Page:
By the Atlantic Ocean, well into spring.
From the town of Fisterra, there’s one more tiny stage to complete: a walk to the lighthouse at the tip of the cape.
Here it is. It’s a lighthouse, but with tourist and dining facilities. One can’t walk further than this.
On the way back to town, an exquisite turquoise cove, Nearby, a last Romanesque church, Our Lady of the Sands, twelfth century.
Last evening as a pilgrim. Well, for now.
I’d clambered down to the town beach and found a suitable little shell, more a clam than a scallop, but ridged the right way.
Dinner was a plate of gambas, in one of the numerous fish eateries.
After dinner, a stroll.
A tiny girl skips down a flight of steps, surprises me.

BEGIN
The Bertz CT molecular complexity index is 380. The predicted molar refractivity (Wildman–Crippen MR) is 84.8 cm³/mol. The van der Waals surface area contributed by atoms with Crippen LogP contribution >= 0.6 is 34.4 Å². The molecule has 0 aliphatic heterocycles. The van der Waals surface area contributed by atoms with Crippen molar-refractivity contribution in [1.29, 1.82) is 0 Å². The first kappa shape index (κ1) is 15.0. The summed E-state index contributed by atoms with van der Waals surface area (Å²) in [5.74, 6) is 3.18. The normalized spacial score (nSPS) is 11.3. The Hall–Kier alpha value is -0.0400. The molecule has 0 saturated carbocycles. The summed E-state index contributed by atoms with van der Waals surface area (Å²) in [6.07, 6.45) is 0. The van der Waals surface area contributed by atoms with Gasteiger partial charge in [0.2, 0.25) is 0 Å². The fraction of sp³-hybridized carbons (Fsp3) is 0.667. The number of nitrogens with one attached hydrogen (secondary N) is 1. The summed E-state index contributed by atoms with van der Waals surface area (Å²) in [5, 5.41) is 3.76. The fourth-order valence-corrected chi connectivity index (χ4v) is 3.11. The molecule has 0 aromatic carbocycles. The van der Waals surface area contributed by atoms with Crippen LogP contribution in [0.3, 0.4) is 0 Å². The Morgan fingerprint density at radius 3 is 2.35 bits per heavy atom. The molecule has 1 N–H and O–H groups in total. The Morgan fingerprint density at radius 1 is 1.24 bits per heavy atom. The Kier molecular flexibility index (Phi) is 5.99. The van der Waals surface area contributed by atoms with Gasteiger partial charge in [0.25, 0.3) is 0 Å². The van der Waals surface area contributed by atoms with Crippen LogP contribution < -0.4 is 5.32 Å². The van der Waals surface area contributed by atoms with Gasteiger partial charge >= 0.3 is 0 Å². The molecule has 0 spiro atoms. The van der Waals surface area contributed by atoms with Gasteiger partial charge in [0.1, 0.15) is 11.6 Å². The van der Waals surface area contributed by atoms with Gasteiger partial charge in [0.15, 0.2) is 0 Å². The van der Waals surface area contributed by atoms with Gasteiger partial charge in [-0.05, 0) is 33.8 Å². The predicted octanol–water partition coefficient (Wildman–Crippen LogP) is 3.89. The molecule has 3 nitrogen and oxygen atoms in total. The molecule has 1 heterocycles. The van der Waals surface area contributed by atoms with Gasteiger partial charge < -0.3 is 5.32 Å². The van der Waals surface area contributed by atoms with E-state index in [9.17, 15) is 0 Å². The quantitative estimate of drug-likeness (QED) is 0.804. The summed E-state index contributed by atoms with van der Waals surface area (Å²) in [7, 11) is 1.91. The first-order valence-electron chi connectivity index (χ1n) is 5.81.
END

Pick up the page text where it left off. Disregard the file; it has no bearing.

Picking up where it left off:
I’m not señor. After France, the lack of formal address is still odd. Still, when You’re from Oz, you can hardly object.
Further along, a little boy is sitting on the step of his house. He looks up at me with that macho composure so essential to Spanish males.
¡Hola! A flat answer from me, respecting his shot at male brusqueness.
He seems happy with his tone and mine.
I tell him I’m good, ask if he has a tip for the upcoming Madrid-Barcelona clash. And does he like Messi or Ronaldo? (I know the answer: Spanish boys want to play like Messi but they want to be Ronaldo.)
I pass on.
The frequent bars and eateries are pretty full, even at this quiet time of year. Full of brusque Spanish men, of Spanish women with a surface of tart-and-tomboy in this male tilted society, and more of those forward, rompy Spanish kids.
And I know I’m soon going to miss something.
I’ve grown accustomed to my hosts, and their ways. Maybe the scarcity of pilgrim company had a purpose. Something I haven’t come looking for has come looking for me.
While I was intent, in my dawdlish way, on a long, quasi-international line called the Camino de Santiago, the love of Spain and of its people has caught me from the side. Caught me good.